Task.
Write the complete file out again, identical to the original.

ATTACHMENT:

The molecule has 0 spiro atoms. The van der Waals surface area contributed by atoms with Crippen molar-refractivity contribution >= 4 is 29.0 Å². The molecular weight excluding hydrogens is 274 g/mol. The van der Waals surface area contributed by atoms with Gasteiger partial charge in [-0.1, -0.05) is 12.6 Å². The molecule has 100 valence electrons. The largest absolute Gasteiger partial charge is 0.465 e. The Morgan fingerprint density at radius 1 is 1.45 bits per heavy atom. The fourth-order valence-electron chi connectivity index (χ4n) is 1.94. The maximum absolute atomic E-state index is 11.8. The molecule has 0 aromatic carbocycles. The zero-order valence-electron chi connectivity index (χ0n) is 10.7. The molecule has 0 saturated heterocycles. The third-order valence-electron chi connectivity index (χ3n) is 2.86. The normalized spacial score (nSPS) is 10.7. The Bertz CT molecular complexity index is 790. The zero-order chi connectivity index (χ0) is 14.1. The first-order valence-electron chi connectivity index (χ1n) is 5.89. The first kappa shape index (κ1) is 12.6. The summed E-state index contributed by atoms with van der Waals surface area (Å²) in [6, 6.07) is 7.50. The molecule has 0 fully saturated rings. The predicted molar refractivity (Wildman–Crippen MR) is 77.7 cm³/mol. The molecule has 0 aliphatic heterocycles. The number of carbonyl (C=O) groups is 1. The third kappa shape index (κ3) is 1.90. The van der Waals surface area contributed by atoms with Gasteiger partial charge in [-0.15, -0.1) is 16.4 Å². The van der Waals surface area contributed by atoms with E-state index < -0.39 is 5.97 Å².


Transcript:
The molecule has 0 spiro atoms. The van der Waals surface area contributed by atoms with Crippen molar-refractivity contribution >= 4 is 29.0 Å². The molecular weight excluding hydrogens is 274 g/mol. The van der Waals surface area contributed by atoms with Gasteiger partial charge in [-0.1, -0.05) is 12.6 Å². The molecule has 100 valence electrons. The largest absolute Gasteiger partial charge is 0.465 e. The Morgan fingerprint density at radius 1 is 1.45 bits per heavy atom. The fourth-order valence-electron chi connectivity index (χ4n) is 1.94. The maximum absolute atomic E-state index is 11.8. The molecule has 0 aromatic carbocycles. The zero-order valence-electron chi connectivity index (χ0n) is 10.7. The molecule has 0 saturated heterocycles. The third-order valence-electron chi connectivity index (χ3n) is 2.86. The normalized spacial score (nSPS) is 10.7. The Bertz CT molecular complexity index is 790. The zero-order chi connectivity index (χ0) is 14.1. The first-order valence-electron chi connectivity index (χ1n) is 5.89. The first kappa shape index (κ1) is 12.6. The summed E-state index contributed by atoms with van der Waals surface area (Å²) in [6, 6.07) is 7.50. The molecule has 0 fully saturated rings. The predicted molar refractivity (Wildman–Crippen MR) is 77.7 cm³/mol. The molecule has 0 aliphatic heterocycles. The number of carbonyl (C=O) groups is 1. The third kappa shape index (κ3) is 1.90. The van der Waals surface area contributed by atoms with Gasteiger partial charge in [-0.15, -0.1) is 16.4 Å². The van der Waals surface area contributed by atoms with E-state index < -0.39 is 5.97 Å².